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Authors

YongHee Kim

Abstract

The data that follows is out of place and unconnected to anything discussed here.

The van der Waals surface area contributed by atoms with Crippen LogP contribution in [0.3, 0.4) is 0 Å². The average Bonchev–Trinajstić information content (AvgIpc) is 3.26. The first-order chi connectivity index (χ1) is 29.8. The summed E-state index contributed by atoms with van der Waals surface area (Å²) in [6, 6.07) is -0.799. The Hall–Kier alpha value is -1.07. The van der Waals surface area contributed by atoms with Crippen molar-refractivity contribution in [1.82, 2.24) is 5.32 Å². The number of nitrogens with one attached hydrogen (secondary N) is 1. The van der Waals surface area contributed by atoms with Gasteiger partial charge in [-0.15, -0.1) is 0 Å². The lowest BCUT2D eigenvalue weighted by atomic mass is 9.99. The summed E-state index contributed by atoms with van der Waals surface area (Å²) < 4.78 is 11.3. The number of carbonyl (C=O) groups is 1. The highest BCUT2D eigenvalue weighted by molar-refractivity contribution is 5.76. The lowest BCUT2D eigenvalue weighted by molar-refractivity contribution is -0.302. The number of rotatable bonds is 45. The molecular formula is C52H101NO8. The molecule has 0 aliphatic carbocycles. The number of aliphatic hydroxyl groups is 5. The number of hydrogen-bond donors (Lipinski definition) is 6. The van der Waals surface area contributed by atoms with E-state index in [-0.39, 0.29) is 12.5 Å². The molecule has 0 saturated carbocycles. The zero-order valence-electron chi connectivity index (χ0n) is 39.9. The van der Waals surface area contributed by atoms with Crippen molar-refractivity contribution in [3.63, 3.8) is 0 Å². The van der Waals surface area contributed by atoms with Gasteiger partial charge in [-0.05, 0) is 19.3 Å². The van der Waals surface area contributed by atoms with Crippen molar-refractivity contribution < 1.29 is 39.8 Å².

An increasing number of studies have examined the effects of corporate social responsibility (CSR) activities on corporate financial performance (CFP) in the service industry. However, the extant literature does not provide comprehensive insights into the conditions on which the CSR–CFP link relies. In this study, firms’ marketing communication capability (MCC) is introduced as an important contingency variable, which determines the effects of CSR on the corporate financial performance, in the context of restaurant businesses. Multiple year data on the spending of public restaurant chains on different media are collected, and MCC is subsequently measured using the data envelope analysis. Then, a test is conducted to prove whether MCC moderates the relationship between CSR and firm financial performance. The empirical results support the hypothesis that MCC strengthens the effect of CSR on CFP. Through the findings, this research provides several interesting and important implications to the literature and managers of service firms.

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